20. A Model of Placebo Response in Antidepressant Clinical Trials

    PubMed Central

    Rutherford, Bret R; Roose, Steven P.

    2012-01-01

    Placebo response in clinical trials of antidepressant medications is substantial and increasing. High placebo response rates hamper efforts to detect signals of efficacy for new antidepressant medications, contributing to more failed trials and delaying the delivery of new treatments to market. Media reports seize upon increasing placebo response and modest advantages for active drugs as reasons to question the value of antidepressant medication, which may further stigmatize treatments for depression and dissuade patients from accessing mental health care. Conversely, enhancing the factors responsible for placebo response may represent a strategy for improving available treatments for Major Depressive Disorder. A conceptual framework describing the causes of placebo response is needed in order to develop strategies for minimizing placebo response in clinical trials, maximizing placebo response in clinical practice, and talking with depressed patients about the risks and benefits of antidepressant medications. This review examines contributors to placebo response in antidepressant clinical trials and proposes an explanatory model. Research aimed at reducing placebo response should focus on limiting patient expectancy and the intensity of therapeutic contact in antidepressant clinical trials, while the optimal strategy in clinical practice may be to combine active medication with a presentation and level of therapeutic contact that enhances treatment response. PMID:23318413

  1. Pre-operative Thresholds for Achieving Meaningful Clinical Improvement after Arthroscopic Treatment of Femoroacetabular Impingement

    PubMed Central

    Nwachukwu, Benedict U.; Fields, Kara G.; Nawabi, Danyal H.; Kelly, Bryan T.; Ranawat, Anil S.

    2016-01-01

    Objectives: Knowledge of the thresholds and determinants for successful femoroacetabular impingement (FAI) treatment is evolving. The primary purpose of this study was to define pre-operative outcome score thresholds that can be used to predict patients most likely to achieve meaningful clinically important difference (MCID) after arthroscopic FAI treatment. Secondarily determinants of achieving MCID were evaluated. Methods: A prospective institutional hip arthroscopy registry was reviewed to identify patients with FAI treated with arthroscopic labral surgery, acetabular rim trimming, and femoral osteochondroplasty. The modified Harris Hip Score (mHHS), the Hip Outcome Score (HOS) and the international Hip Outcome Tool (iHOT-33) tools were administered at baseline and at one year post-operatively. MCID was calculated using a distribution-based method. A receiver operating characteristic (ROC) analysis was used to calculate cohort-based threshold values predictive of achieving MCID. Area under the curve (AUC) was used to define predictive ability (strength of association) with AUC >0.7 considered acceptably predictive. Univariate and multivariable analyses were used to analyze demographic, radiographic and intra-operative factors associated with achieving MCID. Results: There were 374 patients (mean + SD age, 32.9 + 10.5) and 56.4% were female. The MCID for mHHS, HOS activities of daily living (HOS-ADL), HOS Sports, and iHOT-33 was 8.2, 8.4,14.5, and 12.0 respectively. ROC analysis (threshold, % achieving MCID, strength of association) for these tools in our population was: mHHS (61.6, 78%, 0.68), HOS-ADL (83.8, 68%, 0.84), HOS-Sports (63.9, 64%, 0.74), and iHOT-33 (54.3, 82%, 0.65). Likelihood for achieving MCID declined above and increased below these thresholds. In univariate analysis female sex, femoral version, lower acetabular outerbridge score and increasing CT sagittal center edge angle (CEA) were predictive of achieving MCID. In multivariable analysis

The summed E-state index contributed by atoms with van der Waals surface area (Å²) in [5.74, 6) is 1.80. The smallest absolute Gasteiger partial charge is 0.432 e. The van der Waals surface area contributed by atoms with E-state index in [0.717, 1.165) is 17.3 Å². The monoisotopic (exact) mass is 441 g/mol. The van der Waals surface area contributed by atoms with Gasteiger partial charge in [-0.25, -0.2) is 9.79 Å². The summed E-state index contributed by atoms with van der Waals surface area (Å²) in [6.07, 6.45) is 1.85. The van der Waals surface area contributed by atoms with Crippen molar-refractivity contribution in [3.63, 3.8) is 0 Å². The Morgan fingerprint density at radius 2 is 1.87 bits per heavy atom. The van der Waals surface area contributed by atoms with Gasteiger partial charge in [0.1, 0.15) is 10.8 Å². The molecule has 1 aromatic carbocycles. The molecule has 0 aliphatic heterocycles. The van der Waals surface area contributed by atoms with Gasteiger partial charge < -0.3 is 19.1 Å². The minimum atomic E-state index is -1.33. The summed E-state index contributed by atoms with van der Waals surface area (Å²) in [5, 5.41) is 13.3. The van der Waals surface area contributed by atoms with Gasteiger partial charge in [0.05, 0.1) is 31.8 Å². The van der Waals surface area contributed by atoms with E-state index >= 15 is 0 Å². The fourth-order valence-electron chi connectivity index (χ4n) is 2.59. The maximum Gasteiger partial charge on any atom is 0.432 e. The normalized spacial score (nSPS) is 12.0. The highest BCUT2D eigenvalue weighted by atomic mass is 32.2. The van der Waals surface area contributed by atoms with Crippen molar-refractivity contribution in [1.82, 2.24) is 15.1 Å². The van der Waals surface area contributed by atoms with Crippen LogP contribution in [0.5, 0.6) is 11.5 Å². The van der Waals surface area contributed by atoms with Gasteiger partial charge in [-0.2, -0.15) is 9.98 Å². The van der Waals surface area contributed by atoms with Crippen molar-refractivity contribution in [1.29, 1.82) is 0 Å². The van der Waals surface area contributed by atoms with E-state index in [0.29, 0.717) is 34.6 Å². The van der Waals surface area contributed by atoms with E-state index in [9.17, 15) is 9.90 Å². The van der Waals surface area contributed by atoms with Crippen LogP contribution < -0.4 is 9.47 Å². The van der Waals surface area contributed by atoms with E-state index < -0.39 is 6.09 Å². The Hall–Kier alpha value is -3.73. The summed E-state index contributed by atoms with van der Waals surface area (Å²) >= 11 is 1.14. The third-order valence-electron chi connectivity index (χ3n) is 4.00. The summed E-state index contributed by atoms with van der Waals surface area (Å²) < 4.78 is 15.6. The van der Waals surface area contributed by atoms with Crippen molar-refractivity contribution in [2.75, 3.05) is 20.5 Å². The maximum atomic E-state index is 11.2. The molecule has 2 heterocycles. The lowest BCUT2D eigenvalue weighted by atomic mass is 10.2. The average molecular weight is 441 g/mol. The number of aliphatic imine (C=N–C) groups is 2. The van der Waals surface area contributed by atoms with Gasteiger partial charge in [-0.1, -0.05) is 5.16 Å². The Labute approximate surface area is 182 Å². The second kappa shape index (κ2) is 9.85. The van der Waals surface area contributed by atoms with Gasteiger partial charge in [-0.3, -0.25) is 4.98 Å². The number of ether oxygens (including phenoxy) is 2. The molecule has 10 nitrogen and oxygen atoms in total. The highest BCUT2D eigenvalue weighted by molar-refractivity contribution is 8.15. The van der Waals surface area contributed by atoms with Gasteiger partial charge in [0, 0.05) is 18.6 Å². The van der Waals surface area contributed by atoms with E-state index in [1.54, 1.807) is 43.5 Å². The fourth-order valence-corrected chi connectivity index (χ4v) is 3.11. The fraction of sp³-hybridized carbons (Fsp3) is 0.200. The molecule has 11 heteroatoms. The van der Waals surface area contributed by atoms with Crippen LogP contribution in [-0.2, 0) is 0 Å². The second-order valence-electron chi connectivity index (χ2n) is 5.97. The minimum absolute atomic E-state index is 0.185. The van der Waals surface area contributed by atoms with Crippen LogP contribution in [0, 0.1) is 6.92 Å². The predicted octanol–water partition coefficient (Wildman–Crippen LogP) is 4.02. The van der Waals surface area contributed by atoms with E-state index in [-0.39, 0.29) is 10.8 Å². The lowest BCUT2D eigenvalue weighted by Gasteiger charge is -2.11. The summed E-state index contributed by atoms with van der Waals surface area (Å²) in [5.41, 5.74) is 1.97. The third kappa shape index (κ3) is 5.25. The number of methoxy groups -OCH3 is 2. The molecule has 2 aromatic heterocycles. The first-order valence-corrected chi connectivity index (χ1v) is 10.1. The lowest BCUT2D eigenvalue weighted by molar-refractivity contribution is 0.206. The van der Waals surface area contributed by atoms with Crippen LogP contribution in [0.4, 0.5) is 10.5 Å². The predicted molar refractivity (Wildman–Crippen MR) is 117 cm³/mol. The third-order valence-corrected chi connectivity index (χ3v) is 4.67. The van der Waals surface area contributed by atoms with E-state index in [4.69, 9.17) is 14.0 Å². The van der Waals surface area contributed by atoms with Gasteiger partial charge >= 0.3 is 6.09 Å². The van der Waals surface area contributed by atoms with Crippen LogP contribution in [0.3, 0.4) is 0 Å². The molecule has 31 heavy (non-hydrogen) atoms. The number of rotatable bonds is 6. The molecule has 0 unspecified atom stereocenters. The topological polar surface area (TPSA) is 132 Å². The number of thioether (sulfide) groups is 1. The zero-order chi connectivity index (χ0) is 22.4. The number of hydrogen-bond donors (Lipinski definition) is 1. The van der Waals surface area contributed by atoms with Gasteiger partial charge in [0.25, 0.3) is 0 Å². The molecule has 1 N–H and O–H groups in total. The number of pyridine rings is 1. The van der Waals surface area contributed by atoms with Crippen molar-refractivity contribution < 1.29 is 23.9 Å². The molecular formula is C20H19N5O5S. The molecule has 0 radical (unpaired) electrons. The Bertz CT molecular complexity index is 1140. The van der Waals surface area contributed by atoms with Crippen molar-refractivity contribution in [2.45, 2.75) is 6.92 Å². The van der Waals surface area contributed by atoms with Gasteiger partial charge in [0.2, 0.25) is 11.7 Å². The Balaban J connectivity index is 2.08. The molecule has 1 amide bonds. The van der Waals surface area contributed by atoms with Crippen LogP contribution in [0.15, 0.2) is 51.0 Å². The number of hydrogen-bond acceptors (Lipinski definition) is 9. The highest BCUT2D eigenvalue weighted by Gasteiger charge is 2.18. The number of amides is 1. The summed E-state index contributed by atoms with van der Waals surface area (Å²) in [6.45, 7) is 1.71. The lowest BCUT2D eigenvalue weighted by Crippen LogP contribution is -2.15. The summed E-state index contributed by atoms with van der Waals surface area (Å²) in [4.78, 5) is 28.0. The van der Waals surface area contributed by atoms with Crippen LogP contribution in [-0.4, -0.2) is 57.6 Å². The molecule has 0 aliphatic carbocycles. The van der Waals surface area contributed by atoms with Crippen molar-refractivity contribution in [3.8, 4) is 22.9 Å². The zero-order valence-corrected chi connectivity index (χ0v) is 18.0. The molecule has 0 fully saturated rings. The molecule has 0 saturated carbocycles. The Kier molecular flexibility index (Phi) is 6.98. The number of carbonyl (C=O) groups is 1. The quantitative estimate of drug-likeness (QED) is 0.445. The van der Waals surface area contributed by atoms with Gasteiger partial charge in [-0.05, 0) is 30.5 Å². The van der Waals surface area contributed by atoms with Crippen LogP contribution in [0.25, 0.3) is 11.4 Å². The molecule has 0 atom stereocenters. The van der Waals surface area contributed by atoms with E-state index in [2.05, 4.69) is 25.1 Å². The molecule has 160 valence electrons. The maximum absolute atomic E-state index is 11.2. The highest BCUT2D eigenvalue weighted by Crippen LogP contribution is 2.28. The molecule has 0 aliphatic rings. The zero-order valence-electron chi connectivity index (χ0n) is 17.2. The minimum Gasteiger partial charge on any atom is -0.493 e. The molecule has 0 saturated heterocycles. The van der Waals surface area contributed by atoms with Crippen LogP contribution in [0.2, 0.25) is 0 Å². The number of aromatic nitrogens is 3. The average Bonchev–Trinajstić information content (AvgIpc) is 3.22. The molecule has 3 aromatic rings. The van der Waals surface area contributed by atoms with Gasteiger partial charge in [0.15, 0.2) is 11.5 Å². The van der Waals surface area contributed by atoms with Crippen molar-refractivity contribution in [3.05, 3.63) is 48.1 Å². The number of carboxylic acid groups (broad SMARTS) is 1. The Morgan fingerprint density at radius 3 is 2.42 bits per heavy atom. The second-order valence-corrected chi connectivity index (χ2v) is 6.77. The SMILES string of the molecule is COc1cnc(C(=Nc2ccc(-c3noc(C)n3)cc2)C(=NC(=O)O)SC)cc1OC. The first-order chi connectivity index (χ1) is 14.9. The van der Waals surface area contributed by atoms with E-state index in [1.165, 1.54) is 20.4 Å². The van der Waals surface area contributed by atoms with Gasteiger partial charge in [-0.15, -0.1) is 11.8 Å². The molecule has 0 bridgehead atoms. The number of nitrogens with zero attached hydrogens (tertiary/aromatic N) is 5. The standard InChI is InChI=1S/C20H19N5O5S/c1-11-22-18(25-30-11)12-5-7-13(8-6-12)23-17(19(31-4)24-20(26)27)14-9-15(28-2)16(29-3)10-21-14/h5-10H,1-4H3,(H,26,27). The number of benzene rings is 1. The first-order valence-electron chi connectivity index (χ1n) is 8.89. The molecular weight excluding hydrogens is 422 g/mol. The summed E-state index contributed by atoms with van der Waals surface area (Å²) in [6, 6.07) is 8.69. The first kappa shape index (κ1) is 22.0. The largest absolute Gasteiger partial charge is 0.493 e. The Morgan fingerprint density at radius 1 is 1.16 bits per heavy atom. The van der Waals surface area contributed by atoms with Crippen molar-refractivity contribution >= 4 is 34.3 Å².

2. X-linked acrogigantism syndrome: clinical profile and therapeutic responses.

    PubMed

    Beckers, Albert; Lodish, Maya Beth; Trivellin, Giampaolo; Rostomyan, Liliya; Lee, Misu; Faucz, Fabio R; Yuan, Bo; Choong, Catherine S; Caberg, Jean-Hubert; Verrua, Elisa; Naves, Luciana Ansaneli; Cheetham, Tim D; Young, Jacques; Lysy, Philippe A; Petrossians, Patrick; Cotterill, Andrew; Shah, Nalini Samir; Metzger, Daniel; Castermans, Emilie; Ambrosio, Maria Rosaria; Villa, Chiara; Strebkova, Natalia; Mazerkina, Nadia; Gaillard, Stéphan; Barra, Gustavo Barcelos; Casulari, Luis Augusto; Neggers, Sebastian J; Salvatori, Roberto; Jaffrain-Rea, Marie-Lise; Zacharin, Margaret; Santamaria, Beatriz Lecumberri; Zacharieva, Sabina; Lim, Ee Mun; Mantovani, Giovanna; Zatelli, Maria Chaira; Collins, Michael T; Bonneville, Jean-François; Quezado, Martha; Chittiboina, Prashant; Oldfield, Edward H; Bours, Vincent; Liu, Pengfei; W de Herder, Wouter; Pellegata, Natalia; Lupski, James R; Daly, Adrian F; Stratakis, Constantine A

    2015-06-01